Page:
People v. Mims, 103 Ill. App. 3d 673 (1981)

Dec. 29, 1981 · Illinois Appellate Court · No. 77-1356
103 Ill. App. 3d 673

THE PEOPLE OF THE STATE OF ILLINOIS, Plaintiff-Appellee, v. RUTH MIMS, Defendant-Appellant.

First District (2nd Division)

No. 77-1356

Opinion filed December 29,1981.

Ralph Ruebner and Fe Fernandez, both of State Appellate Defender’s Office, of Chicago, for appellant.

Richard M. Daley, State’s Attorney, of Chicago (Michael E. Shabat, Kevin Sweeney, and Richard B. Levy, Assistant State’s Attorneys, of counsel), for the People.


delivered the opinion of the court:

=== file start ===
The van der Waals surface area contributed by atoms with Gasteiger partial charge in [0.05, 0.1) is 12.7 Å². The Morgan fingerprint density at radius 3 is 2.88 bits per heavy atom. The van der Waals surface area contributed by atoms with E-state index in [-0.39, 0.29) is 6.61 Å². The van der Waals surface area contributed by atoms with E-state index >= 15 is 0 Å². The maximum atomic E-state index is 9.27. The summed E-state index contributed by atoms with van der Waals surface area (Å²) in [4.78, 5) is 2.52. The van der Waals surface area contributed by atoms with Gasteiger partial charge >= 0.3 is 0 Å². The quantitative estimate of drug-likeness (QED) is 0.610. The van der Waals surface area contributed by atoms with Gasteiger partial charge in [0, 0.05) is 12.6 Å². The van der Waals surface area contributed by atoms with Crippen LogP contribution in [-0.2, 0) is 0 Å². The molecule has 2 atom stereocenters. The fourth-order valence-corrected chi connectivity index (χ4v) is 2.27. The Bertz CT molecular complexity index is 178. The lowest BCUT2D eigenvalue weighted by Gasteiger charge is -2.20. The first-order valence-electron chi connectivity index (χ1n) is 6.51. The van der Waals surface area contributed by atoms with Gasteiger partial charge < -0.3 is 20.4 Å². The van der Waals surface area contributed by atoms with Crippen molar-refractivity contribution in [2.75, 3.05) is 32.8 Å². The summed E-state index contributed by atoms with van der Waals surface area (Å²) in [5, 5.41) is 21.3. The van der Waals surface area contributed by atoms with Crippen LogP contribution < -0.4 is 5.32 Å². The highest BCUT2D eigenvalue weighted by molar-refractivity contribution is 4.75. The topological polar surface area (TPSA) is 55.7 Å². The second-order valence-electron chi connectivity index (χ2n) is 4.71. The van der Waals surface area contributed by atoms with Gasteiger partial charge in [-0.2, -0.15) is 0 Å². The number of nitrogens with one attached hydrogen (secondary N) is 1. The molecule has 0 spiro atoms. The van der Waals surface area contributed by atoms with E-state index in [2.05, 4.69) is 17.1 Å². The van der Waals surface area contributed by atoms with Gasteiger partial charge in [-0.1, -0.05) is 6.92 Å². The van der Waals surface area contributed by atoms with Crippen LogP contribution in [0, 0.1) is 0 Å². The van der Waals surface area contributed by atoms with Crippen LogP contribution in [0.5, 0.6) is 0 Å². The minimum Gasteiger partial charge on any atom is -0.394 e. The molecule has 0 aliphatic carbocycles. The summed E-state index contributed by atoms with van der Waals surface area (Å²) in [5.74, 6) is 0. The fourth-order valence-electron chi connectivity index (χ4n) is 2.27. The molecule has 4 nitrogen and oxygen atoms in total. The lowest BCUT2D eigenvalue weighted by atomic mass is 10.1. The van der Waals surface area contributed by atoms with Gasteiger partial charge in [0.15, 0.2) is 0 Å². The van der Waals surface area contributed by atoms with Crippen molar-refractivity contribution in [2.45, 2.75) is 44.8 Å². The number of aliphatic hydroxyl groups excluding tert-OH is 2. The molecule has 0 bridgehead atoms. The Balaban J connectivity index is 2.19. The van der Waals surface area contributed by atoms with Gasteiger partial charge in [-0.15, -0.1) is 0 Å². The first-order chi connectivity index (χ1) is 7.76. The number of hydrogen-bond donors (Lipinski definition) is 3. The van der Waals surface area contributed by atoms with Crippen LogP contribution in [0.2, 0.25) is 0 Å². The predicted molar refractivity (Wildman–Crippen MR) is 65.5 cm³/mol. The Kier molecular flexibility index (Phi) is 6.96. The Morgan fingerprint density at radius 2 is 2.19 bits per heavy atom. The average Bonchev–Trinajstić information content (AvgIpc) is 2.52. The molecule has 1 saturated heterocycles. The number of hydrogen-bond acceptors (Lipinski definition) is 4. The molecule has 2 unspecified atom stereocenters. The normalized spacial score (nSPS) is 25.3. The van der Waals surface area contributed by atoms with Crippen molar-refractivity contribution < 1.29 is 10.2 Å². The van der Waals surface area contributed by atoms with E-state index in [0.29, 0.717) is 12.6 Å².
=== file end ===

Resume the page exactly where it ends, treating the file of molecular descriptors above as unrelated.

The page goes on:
Following a jury trial held on July 21,1977, defendant was convicted of murder and sentenced to 14 to 20 years in the penitentiary. The appeal filed by defendant’s privately retained counsel was dismissed for want of prosecution on June 28, 1978. Counsel made a motion to withdraw as defendant’s attorney on April 24, 1979, which was denied for lack of jurisdiction. The State Appellate Defender was substituted as defendant’s attorney and moved to vacate the order dismissing the appeal, which was denied on August 27,1979. In People v. Mims (1980), 82 Ill. 2d 63, 66, 411 N.E.2d 215, the Illinois Supreme Court, in exercise of its supervisory authority, ordered that defendant’s appeal to the appellate court be reinstated. The sole issue on appeal is whether defendant was denied her right to a fair trial by the State’s exercise of its peremptory challenges, allegedly so as to exclude black women from sitting on the petit jury.